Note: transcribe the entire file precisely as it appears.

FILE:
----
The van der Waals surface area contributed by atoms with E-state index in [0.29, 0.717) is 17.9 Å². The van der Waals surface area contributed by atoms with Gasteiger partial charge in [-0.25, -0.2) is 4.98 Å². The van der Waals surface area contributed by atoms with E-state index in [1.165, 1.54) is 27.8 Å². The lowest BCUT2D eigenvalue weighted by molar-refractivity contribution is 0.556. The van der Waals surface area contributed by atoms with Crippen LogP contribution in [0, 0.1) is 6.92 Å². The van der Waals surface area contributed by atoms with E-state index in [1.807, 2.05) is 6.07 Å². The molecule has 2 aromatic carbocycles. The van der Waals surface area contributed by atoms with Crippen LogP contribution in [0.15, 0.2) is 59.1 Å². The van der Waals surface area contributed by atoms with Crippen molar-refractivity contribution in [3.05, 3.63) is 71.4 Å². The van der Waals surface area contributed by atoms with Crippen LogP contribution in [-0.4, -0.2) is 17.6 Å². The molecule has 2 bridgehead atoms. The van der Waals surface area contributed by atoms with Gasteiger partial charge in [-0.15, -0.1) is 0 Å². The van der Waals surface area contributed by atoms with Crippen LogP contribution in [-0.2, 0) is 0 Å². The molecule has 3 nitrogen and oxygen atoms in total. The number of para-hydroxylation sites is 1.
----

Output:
The van der Waals surface area contributed by atoms with E-state index in [0.29, 0.717) is 17.9 Å². The van der Waals surface area contributed by atoms with Gasteiger partial charge in [-0.25, -0.2) is 4.98 Å². The van der Waals surface area contributed by atoms with E-state index in [1.165, 1.54) is 27.8 Å². The lowest BCUT2D eigenvalue weighted by molar-refractivity contribution is 0.556. The van der Waals surface area contributed by atoms with Crippen LogP contribution in [0, 0.1) is 6.92 Å². The van der Waals surface area contributed by atoms with E-state index in [1.807, 2.05) is 6.07 Å². The molecule has 2 aromatic carbocycles. The van der Waals surface area contributed by atoms with Crippen LogP contribution in [0.15, 0.2) is 59.1 Å². The van der Waals surface area contributed by atoms with Crippen molar-refractivity contribution in [3.05, 3.63) is 71.4 Å². The van der Waals surface area contributed by atoms with Crippen LogP contribution in [-0.4, -0.2) is 17.6 Å². The molecule has 2 bridgehead atoms. The van der Waals surface area contributed by atoms with Gasteiger partial charge in [-0.15, -0.1) is 0 Å². The van der Waals surface area contributed by atoms with Crippen LogP contribution in [-0.2, 0) is 0 Å². The molecule has 3 nitrogen and oxygen atoms in total. The number of para-hydroxylation sites is 1.